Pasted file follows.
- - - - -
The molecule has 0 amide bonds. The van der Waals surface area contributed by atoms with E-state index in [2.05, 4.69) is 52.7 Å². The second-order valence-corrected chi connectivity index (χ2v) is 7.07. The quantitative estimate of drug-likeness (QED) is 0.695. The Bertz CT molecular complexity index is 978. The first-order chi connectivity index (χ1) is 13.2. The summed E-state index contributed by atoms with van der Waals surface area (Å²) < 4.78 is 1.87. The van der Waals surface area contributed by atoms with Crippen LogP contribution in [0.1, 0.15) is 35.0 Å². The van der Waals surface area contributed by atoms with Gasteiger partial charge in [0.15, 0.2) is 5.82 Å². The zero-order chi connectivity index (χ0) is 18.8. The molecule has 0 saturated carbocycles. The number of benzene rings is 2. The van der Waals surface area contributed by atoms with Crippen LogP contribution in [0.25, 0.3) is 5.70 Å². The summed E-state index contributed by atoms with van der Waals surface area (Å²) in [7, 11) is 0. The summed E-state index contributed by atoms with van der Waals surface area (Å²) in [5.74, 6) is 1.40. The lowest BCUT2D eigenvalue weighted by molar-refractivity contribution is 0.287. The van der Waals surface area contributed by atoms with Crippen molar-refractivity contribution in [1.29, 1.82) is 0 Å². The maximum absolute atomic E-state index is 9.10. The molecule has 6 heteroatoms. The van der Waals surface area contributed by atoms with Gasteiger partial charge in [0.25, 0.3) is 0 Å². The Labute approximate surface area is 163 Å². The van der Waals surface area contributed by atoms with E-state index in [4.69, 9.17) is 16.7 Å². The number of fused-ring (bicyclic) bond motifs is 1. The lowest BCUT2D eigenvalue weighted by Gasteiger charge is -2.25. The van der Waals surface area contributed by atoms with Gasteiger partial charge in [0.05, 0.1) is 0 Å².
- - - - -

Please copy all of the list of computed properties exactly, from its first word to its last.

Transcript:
The molecule has 0 amide bonds. The van der Waals surface area contributed by atoms with E-state index in [2.05, 4.69) is 52.7 Å². The second-order valence-corrected chi connectivity index (χ2v) is 7.07. The quantitative estimate of drug-likeness (QED) is 0.695. The Bertz CT molecular complexity index is 978. The first-order chi connectivity index (χ1) is 13.2. The summed E-state index contributed by atoms with van der Waals surface area (Å²) < 4.78 is 1.87. The van der Waals surface area contributed by atoms with Crippen LogP contribution in [0.1, 0.15) is 35.0 Å². The van der Waals surface area contributed by atoms with Gasteiger partial charge in [0.15, 0.2) is 5.82 Å². The zero-order chi connectivity index (χ0) is 18.8. The molecule has 0 saturated carbocycles. The number of benzene rings is 2. The van der Waals surface area contributed by atoms with Crippen LogP contribution in [0.25, 0.3) is 5.70 Å². The summed E-state index contributed by atoms with van der Waals surface area (Å²) in [7, 11) is 0. The summed E-state index contributed by atoms with van der Waals surface area (Å²) in [5.74, 6) is 1.40. The lowest BCUT2D eigenvalue weighted by molar-refractivity contribution is 0.287. The van der Waals surface area contributed by atoms with Crippen molar-refractivity contribution in [1.29, 1.82) is 0 Å². The maximum absolute atomic E-state index is 9.10. The molecule has 6 heteroatoms. The van der Waals surface area contributed by atoms with Gasteiger partial charge in [0.25, 0.3) is 0 Å². The Labute approximate surface area is 163 Å². The van der Waals surface area contributed by atoms with E-state index in [4.69, 9.17) is 16.7 Å². The number of fused-ring (bicyclic) bond motifs is 1. The lowest BCUT2D eigenvalue weighted by Gasteiger charge is -2.25. The van der Waals surface area contributed by atoms with Gasteiger partial charge in [0.05, 0.1) is 0 Å².